The plan's vent line configuration is pretty straight forward. However, as time progresses, builders have made a few modifications to the venting configurations - for better venting. Initially, I routed my vent lines along the edges of the bulkheads under the T-Hats but decided against it because of the sharp bend around the corners. It looks nice and neat while the top skin is off though...
I ended up following the plans method but added three small vertical holes through the vent line as it exits the fuel tank (rear corner where the fuselage and center section spar meet). I also added a couple of vertical holes at the open end of the vent line as well. I made sure that all the vent holes were under the T-Hats so that no flox would drip over them when I closed the top skin.
After the vent lines exit the fuel tank, they are routed over the top of the turtleback and back down below the strake on the opposite side. My vent lines are at the aft side of the firewall.
At this time, I have not looked into the type of engine for my Cozy. I was told that some fuel injection engines do not require any return lines - but they are limited (I could be really wrong here, because I do not know much about aircraft engines). I was recommended to put one in just in case. After much pondering, I decided to add a fuel return to my right tank. I will certainly look for a fuel injection engine that does not need a return line. The yellow ties are temporary. I eventually floxed them in place.
[Hindsight] I eventually ordered my engine with fuel injection that does not require a return line. Though I can remove it at this time, I decided to plug it at the firewall. I made a small plug with my lathe. I eventually will seal it with flox or something.
I was rushing through the top and bottom skin and I missed the instruction for cutting the hole for the fuel drain in the bottom skin. Fortunately I noticed it from reading other builder's web sites. Since the location of the fuel drain is not very specific in the plan, I figure as along as it sits over the sump blister, it should be OK. None-the-less, I centered my fuel drain hole at 4 1/4" forward of the center section spar face and 1 7/16" from the side of the fuselage. That puts my fuel drain hole right at the center of the sump blister - to be built later. As I mentioned, I missed carving a hole in the foam after I have glassed the upper face of the bottom skin, I have to cut out the glass first, then the foam. I have one of those circular cutter blades (shown) that I used to lance the glass layer. Then I used a 1 1/4" hole saw and drilled out the drain hole. I dug out the remaining glass ring with a blade. Finished the hole with a dowel and sand paper.
I bought my fuel strainer from ACE hardware store as many builders did before me. It was a bit big but workable. The fuel strainer flange butts against the fuselage sides and will not sit perfectly centered to the fuel drain hole. My opportunity came when I went by an Asian supermarket (you have to live in Los Angeles to find one of those). I found a smaller tea strainer - just a hair larger than the fuel drain hole. You have to look at the fine print and in Chinese that says "high quality stainless steel" .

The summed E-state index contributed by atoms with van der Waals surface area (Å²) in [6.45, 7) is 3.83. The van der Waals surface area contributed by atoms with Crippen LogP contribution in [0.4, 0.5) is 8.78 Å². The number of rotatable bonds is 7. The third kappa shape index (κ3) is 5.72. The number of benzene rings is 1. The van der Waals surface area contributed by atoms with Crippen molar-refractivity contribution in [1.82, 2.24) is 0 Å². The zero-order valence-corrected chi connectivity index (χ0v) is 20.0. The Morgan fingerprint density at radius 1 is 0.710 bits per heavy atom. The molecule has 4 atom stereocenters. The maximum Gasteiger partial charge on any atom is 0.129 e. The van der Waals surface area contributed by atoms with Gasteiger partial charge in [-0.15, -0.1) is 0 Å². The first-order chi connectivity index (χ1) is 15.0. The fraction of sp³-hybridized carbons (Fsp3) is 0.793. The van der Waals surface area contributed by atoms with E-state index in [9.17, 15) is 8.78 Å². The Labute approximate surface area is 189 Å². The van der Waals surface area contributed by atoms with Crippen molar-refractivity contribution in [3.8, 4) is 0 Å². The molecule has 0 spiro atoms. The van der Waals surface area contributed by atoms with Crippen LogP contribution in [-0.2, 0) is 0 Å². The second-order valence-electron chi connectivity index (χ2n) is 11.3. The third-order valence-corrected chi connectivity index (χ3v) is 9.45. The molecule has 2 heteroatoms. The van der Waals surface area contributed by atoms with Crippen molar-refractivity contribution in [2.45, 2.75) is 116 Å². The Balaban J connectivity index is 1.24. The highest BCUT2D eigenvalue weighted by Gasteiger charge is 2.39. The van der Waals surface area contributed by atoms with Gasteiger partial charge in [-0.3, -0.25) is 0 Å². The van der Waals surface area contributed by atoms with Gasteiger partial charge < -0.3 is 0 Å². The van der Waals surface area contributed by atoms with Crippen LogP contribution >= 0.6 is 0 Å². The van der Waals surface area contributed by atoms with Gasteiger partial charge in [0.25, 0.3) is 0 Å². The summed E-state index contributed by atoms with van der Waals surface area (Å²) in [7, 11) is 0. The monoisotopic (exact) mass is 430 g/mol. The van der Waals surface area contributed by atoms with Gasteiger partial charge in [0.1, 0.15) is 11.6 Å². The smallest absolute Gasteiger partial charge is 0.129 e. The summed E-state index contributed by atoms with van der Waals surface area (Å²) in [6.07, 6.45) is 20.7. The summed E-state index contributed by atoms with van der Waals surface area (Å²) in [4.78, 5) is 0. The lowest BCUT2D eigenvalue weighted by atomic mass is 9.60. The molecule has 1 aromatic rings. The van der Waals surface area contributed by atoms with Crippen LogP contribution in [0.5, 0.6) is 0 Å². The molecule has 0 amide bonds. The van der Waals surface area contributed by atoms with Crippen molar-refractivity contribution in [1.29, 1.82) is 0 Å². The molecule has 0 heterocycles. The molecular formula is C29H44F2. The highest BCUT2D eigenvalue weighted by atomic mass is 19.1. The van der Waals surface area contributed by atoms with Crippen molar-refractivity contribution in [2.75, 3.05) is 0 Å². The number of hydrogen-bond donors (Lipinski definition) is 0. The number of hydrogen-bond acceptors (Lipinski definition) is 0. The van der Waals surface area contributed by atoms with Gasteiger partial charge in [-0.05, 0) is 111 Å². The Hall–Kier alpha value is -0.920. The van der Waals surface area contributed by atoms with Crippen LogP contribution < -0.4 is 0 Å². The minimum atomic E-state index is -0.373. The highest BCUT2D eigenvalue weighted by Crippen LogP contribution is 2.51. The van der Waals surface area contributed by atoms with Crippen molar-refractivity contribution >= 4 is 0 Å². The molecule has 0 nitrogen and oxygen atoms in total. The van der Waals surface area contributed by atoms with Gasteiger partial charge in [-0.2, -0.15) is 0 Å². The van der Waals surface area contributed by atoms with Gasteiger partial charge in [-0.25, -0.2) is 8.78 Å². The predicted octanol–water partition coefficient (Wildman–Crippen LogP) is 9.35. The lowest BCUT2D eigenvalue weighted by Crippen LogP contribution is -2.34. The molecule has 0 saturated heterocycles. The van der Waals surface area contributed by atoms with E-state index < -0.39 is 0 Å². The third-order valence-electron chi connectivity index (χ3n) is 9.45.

Here's the picture of the strainer on a scale. As shown, its a hair larger than 2" in diameter and it will fit over the fuel drain perfectly.
[Hindsight] I installed this fuel strainer at the fuel inlet pipe instead of the Plan's location. The installation is discussion in Section 4.
With the concerns (discussed above), I decided to add a second fuel drain at the lowest point of the sump. I expect this fuel drain to catch most of the water (in the fuel). I made up a hard point and ordered a 1/4" NPT (instead of the 1/8") fuel drain for the purpose. The reason for the larger fuel drain is that, in the event I need to clean out any larger debris in the sump, I will have a least a small opening / access (~1/2") into the fuel sump. I can stick a small vacuum tube for debris extraction.
According to the Plan, a dome shape screen is to be secured over the fuel drain hole to the sump. This screen is to block out larger debris away from the fuel inlet lines (located in the sump). The problem is that the location of the screen is far from the fuel cap and its almost impossible to get to (for cleaning), once the fuel tank is sealed. You may be able to see the larger debris around the dome shape screen, but you may be powerless to get to (to clean it out). I am just not too kin about this set up though no one had any problem with it...
Since my second fuel drain provides a ~1/2" access hole at the sump, I decided to move my screen right over the fuel outlet piping instead of the fuel drain hole at the strake (Plan's location). Therefore, if there is any debris or water in the fuel tank, they will eventually go into the sump. My fuel line will be protected by the screen while I can drain or remove debris / water out of the fuel drain access at the sump.
Here's a picture of my dome shaped screen floxed and glassed in place over my fuel line. It's the same concept as the fuel line strainer that are commonly used by other aircraft designs. Note the plane is on its upside down position.